The Woke Bros of Shakespeare Take Manhattan

by | Feb 7, 2022 | Fiction, Issue Twenty Five

Twelve larger-than-life characters queue in the wings – masked and appropriately distanced, naturally.  They’re ready to take the stage (pending enthusiastic consent from the stage) for a livestream ‘Broadway’s Back!’  performance/conversation entitled ‘21st Century Shakespeare in America.’   The stage manager pipes in applause; the men settle into a line of directors’ chairs. 

Hamlet, dressed negligently in black Armani, crosses to center stage.  ‘To be true to mine own self… I must acknowledge that I’ve been lucky.  I come from privilege.’

The others nod. 

‘But I admit that I haven’t always lived up to my high expectations for myself.  I’ve failed.  Fantastically.  I failed my father, and my mother, and myself.  During my orisons, all I could remember were my own sins.  And sometimes, I didn’t even want to be any more.’   A pause.  ‘I’m hoping that, by being open about my own struggles today, I can help reduce the stigma around mental illness.’   

He waits for applause, flashing a brave smile and an I’ve Been Vaccinated sticker.

Jasmine, an intern from a less dazzling part of the city, is moderating the online chat; at a direction from the stage manager, she interjects.  ‘Hamlet, a question for you.  Emily from Chicago is asking about the recent Netflix series ‘Hamlet versus Ophelia’?’  Her question is, ‘Will you acknowledge the imbalanced, perhaps predatory, power dynamic between yourself and O–’

‘I think it’s time to open the floor to diverse voices,’ says Hamlet, passing the microphone to Othello – who stares at him for a beat before taking it.  Othello honors Black American entertainment trailblazers, lauding Langston Hughes and Billie Holiday, then says, ‘My wife loved me for the dangers I had passed.  But those dangers still exist, almost five hundred years later.  Let me be clear: Black Lives Matter.’   Then he too passes the microphone, before Jasmine can share a question about him loving ‘not wisely but too well’.

Richard III makes a deft turn from ‘now is the winter of our discontent’ to global warming.  He cuts Jasmine off, declares that his wife Anne is ‘fine’, that his nephews are ‘off riding horses in the country’.

Macbeth holds up a sign which reads ‘Protect All Great Neptune’s Ocean,’ declining to speak.  Bassanio apologizes for his friend Antonio’s anti-Semitism.  He implores Shylock’s forgiveness, noting that ‘the quality of mercy is not strain’d’ – without crediting his wife.  Petruccio disavows his previous adherence to ‘right supremacy’ and says that his relationship with Kate has been ‘the subject of gross misinterpretation’.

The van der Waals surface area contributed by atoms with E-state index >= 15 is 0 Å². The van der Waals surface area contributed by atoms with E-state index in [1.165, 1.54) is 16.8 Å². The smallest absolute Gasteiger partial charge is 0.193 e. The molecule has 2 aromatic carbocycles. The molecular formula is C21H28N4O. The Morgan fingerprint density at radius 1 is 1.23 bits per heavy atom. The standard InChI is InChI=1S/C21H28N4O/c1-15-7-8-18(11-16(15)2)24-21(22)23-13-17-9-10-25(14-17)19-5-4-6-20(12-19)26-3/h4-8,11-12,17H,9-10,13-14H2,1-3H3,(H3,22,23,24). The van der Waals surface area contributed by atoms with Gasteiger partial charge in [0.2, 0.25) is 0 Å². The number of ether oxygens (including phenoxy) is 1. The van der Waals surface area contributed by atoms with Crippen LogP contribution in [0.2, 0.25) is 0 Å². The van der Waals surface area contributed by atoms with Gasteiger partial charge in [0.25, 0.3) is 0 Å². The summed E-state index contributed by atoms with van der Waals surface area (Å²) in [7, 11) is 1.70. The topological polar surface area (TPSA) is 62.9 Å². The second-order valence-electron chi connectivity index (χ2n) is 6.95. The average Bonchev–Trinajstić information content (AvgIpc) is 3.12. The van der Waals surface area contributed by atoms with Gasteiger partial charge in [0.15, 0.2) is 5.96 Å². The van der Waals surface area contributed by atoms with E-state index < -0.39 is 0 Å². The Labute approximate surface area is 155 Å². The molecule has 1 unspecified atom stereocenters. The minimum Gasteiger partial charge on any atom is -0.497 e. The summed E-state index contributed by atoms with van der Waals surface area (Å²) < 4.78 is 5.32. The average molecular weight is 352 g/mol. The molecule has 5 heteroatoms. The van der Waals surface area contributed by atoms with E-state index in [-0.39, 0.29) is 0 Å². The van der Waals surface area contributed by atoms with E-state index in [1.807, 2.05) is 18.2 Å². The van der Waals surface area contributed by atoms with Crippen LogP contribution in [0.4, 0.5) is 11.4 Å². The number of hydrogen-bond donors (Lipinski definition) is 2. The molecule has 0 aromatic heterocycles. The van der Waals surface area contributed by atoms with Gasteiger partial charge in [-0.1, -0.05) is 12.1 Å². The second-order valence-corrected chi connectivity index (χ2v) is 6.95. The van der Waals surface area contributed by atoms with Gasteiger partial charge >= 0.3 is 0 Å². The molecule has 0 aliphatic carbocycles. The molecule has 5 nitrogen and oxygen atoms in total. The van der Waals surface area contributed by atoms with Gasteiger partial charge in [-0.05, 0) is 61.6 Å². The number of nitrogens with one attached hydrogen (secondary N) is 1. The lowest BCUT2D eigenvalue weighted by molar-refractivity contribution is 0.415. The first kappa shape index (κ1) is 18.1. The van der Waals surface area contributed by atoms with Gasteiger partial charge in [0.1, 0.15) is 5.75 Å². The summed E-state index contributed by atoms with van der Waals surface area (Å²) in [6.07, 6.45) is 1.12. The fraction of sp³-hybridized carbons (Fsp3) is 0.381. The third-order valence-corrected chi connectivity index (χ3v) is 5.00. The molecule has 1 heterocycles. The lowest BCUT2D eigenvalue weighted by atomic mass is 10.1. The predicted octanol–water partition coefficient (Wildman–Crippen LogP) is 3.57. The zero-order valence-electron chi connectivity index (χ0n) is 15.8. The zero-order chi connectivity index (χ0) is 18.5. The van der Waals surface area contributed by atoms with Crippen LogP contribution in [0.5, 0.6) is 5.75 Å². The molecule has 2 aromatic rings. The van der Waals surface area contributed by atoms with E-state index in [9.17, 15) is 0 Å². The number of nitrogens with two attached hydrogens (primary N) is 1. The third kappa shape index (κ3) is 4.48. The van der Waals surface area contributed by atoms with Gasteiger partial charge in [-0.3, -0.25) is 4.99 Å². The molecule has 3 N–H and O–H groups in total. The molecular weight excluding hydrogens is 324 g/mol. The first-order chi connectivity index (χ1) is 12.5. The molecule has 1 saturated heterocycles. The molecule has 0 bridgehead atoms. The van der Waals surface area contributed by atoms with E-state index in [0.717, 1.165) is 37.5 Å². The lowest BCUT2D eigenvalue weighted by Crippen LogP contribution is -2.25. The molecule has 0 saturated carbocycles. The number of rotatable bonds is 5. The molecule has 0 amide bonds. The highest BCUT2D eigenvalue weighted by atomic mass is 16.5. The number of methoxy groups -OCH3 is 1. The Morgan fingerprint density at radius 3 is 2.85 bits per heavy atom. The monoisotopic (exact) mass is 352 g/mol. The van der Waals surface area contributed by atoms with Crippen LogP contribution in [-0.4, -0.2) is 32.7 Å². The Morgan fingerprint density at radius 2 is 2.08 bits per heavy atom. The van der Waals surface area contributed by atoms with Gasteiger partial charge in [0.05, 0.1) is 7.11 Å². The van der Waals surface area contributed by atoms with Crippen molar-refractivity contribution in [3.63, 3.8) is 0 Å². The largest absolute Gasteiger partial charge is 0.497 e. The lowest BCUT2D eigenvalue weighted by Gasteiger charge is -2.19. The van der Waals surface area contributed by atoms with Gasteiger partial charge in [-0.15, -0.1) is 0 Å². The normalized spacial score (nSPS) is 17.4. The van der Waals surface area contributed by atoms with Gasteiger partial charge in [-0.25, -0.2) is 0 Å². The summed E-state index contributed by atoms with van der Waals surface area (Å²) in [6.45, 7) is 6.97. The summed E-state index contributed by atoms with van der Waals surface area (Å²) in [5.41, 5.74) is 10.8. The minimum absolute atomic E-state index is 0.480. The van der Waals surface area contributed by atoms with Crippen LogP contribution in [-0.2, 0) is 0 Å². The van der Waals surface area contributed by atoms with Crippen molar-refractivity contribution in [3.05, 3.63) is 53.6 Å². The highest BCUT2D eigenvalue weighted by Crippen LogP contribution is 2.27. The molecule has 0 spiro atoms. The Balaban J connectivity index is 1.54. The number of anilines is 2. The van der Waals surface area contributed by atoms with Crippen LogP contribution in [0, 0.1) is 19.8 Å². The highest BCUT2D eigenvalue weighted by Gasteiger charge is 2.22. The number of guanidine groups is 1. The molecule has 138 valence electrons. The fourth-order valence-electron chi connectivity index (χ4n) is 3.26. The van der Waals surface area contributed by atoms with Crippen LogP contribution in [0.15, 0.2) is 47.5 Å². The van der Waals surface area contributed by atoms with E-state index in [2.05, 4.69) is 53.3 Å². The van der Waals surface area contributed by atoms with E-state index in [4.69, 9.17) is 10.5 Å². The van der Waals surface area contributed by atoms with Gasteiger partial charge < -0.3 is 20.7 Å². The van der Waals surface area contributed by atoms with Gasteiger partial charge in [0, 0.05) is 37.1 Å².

Caliban rises.  ‘My history would have gone a lot differently if I’d been the one telling it,’ he says.  ‘Instead, that imperialist puppet master controlled the narrative – othering me! – enslaving me – though I was mine own king –’   

Jasmine interrupts: ‘We’ve actually got Miranda on the chat…’   His expression clouds.  ‘Miranda says to tell you, ‘Time’s Up!’’

Caliban scowls; Oberon sails forward, preventing Caliban from committing an imminent EEO violation, and settles him back in his chair.  Then Oberon turns regally toward the audience, holds up a map of the green forest. ‘As a leader, I’ve worked tirelessly to create a safe space for my subjects – fairies, lovers, changelings…’  He spots Jasmine signaling to him, then adds, furiously, ‘Before the “woke police” arrive – let me say that any… ah… variance from monogamy in my marriage was, ah, mutually consensual…’

Romeo expresses remorse for Tybalt’s death and the ‘cycle of violence’ he perpetuated.  He proposes defunding the police and including social workers in responses to tense situations / Hatfield & McCoy-style blood feuds.  King Lear rails against elder abuse and pretends not to hear Jasmine ask after Cordelia.  Titus Andronicus dismisses a question about Tamara, declares he’s seen enough blood, and presents his new vegan cookbook. 

The hero of Much Ado About Nothing shrugs.  ‘I’d just like to apologize to Beatrice.  I’ve lived up to my name.’  He grins.  ‘Benedick all my life.’   

He drops the mic.

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